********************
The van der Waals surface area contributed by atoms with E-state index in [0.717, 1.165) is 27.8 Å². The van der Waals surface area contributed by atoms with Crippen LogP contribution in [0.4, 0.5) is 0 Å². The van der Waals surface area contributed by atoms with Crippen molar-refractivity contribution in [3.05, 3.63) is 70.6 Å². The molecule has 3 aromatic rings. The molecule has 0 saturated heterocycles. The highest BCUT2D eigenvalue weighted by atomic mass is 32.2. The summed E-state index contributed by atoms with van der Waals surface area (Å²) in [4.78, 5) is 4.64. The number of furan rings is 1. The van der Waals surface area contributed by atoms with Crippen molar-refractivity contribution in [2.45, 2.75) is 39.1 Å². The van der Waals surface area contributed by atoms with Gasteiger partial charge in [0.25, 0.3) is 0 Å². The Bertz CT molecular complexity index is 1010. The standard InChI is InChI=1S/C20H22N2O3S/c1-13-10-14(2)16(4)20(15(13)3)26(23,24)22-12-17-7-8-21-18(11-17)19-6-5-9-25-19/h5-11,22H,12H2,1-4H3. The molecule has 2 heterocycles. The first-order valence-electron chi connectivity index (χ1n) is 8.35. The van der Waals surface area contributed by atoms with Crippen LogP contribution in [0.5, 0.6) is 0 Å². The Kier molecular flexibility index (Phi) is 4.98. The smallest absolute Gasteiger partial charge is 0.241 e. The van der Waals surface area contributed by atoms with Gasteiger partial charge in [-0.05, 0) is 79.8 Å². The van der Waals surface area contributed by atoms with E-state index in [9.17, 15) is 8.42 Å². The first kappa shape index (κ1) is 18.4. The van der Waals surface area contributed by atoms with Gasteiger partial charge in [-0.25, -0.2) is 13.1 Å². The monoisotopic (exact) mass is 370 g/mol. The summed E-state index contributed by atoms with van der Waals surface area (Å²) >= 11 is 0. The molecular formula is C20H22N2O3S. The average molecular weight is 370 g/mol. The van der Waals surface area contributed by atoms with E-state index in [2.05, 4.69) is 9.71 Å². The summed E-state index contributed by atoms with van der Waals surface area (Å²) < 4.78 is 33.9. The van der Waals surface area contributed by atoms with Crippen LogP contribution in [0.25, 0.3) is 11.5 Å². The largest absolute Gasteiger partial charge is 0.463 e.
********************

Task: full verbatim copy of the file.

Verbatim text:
The van der Waals surface area contributed by atoms with E-state index in [0.717, 1.165) is 27.8 Å². The van der Waals surface area contributed by atoms with Crippen LogP contribution in [0.4, 0.5) is 0 Å². The van der Waals surface area contributed by atoms with Crippen molar-refractivity contribution in [3.05, 3.63) is 70.6 Å². The molecule has 3 aromatic rings. The molecule has 0 saturated heterocycles. The highest BCUT2D eigenvalue weighted by atomic mass is 32.2. The summed E-state index contributed by atoms with van der Waals surface area (Å²) in [4.78, 5) is 4.64. The number of furan rings is 1. The van der Waals surface area contributed by atoms with Crippen molar-refractivity contribution in [2.45, 2.75) is 39.1 Å². The van der Waals surface area contributed by atoms with Gasteiger partial charge in [0.25, 0.3) is 0 Å². The Bertz CT molecular complexity index is 1010. The standard InChI is InChI=1S/C20H22N2O3S/c1-13-10-14(2)16(4)20(15(13)3)26(23,24)22-12-17-7-8-21-18(11-17)19-6-5-9-25-19/h5-11,22H,12H2,1-4H3. The molecule has 2 heterocycles. The first-order valence-electron chi connectivity index (χ1n) is 8.35. The van der Waals surface area contributed by atoms with Crippen LogP contribution in [0.5, 0.6) is 0 Å². The Kier molecular flexibility index (Phi) is 4.98. The smallest absolute Gasteiger partial charge is 0.241 e. The van der Waals surface area contributed by atoms with Gasteiger partial charge in [-0.05, 0) is 79.8 Å². The van der Waals surface area contributed by atoms with E-state index in [9.17, 15) is 8.42 Å². The first kappa shape index (κ1) is 18.4. The van der Waals surface area contributed by atoms with Gasteiger partial charge in [-0.25, -0.2) is 13.1 Å². The monoisotopic (exact) mass is 370 g/mol. The summed E-state index contributed by atoms with van der Waals surface area (Å²) >= 11 is 0. The molecular formula is C20H22N2O3S. The average molecular weight is 370 g/mol. The van der Waals surface area contributed by atoms with E-state index in [2.05, 4.69) is 9.71 Å². The summed E-state index contributed by atoms with van der Waals surface area (Å²) < 4.78 is 33.9. The van der Waals surface area contributed by atoms with Crippen LogP contribution in [0.25, 0.3) is 11.5 Å². The largest absolute Gasteiger partial charge is 0.463 e.